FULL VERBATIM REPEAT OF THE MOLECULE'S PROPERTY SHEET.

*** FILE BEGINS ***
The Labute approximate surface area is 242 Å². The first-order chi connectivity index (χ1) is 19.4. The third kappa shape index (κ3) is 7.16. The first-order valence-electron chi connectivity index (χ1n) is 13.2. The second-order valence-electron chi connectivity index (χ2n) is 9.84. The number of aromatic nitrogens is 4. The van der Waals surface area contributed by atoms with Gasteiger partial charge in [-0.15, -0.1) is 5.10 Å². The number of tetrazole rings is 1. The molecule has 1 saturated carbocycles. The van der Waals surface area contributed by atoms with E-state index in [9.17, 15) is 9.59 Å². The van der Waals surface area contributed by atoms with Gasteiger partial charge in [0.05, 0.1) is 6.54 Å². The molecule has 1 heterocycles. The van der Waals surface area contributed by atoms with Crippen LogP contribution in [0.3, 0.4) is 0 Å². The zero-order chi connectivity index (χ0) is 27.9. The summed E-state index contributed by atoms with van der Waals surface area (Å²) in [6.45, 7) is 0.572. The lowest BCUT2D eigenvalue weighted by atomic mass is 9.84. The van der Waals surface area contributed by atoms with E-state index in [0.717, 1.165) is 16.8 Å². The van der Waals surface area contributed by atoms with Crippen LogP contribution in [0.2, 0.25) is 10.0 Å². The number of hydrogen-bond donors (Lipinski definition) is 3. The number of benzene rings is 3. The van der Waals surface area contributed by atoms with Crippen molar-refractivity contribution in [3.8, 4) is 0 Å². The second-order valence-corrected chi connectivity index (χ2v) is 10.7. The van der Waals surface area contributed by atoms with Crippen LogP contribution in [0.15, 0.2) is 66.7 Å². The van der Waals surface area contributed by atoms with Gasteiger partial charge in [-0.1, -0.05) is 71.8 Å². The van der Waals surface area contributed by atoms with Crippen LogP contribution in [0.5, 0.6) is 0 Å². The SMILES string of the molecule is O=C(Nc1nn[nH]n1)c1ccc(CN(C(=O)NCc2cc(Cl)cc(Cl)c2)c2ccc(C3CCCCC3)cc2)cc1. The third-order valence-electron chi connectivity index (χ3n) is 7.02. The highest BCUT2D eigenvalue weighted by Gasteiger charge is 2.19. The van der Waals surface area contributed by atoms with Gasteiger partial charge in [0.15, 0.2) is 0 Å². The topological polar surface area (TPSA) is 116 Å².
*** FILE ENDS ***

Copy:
The Labute approximate surface area is 242 Å². The first-order chi connectivity index (χ1) is 19.4. The third kappa shape index (κ3) is 7.16. The first-order valence-electron chi connectivity index (χ1n) is 13.2. The second-order valence-electron chi connectivity index (χ2n) is 9.84. The number of aromatic nitrogens is 4. The van der Waals surface area contributed by atoms with Gasteiger partial charge in [-0.15, -0.1) is 5.10 Å². The number of tetrazole rings is 1. The molecule has 1 saturated carbocycles. The van der Waals surface area contributed by atoms with E-state index in [9.17, 15) is 9.59 Å². The van der Waals surface area contributed by atoms with Gasteiger partial charge in [0.05, 0.1) is 6.54 Å². The molecule has 1 heterocycles. The van der Waals surface area contributed by atoms with Crippen LogP contribution in [0.3, 0.4) is 0 Å². The zero-order chi connectivity index (χ0) is 27.9. The summed E-state index contributed by atoms with van der Waals surface area (Å²) in [6.45, 7) is 0.572. The lowest BCUT2D eigenvalue weighted by atomic mass is 9.84. The van der Waals surface area contributed by atoms with E-state index in [0.717, 1.165) is 16.8 Å². The van der Waals surface area contributed by atoms with Crippen LogP contribution in [0.2, 0.25) is 10.0 Å². The number of hydrogen-bond donors (Lipinski definition) is 3. The number of benzene rings is 3. The van der Waals surface area contributed by atoms with Crippen molar-refractivity contribution in [3.8, 4) is 0 Å². The second-order valence-corrected chi connectivity index (χ2v) is 10.7. The van der Waals surface area contributed by atoms with Crippen LogP contribution in [0.15, 0.2) is 66.7 Å². The van der Waals surface area contributed by atoms with Gasteiger partial charge in [-0.1, -0.05) is 71.8 Å². The van der Waals surface area contributed by atoms with Crippen LogP contribution in [0.5, 0.6) is 0 Å². The SMILES string of the molecule is O=C(Nc1nn[nH]n1)c1ccc(CN(C(=O)NCc2cc(Cl)cc(Cl)c2)c2ccc(C3CCCCC3)cc2)cc1. The third-order valence-electron chi connectivity index (χ3n) is 7.02. The highest BCUT2D eigenvalue weighted by Gasteiger charge is 2.19. The van der Waals surface area contributed by atoms with Gasteiger partial charge in [0.15, 0.2) is 0 Å². The topological polar surface area (TPSA) is 116 Å².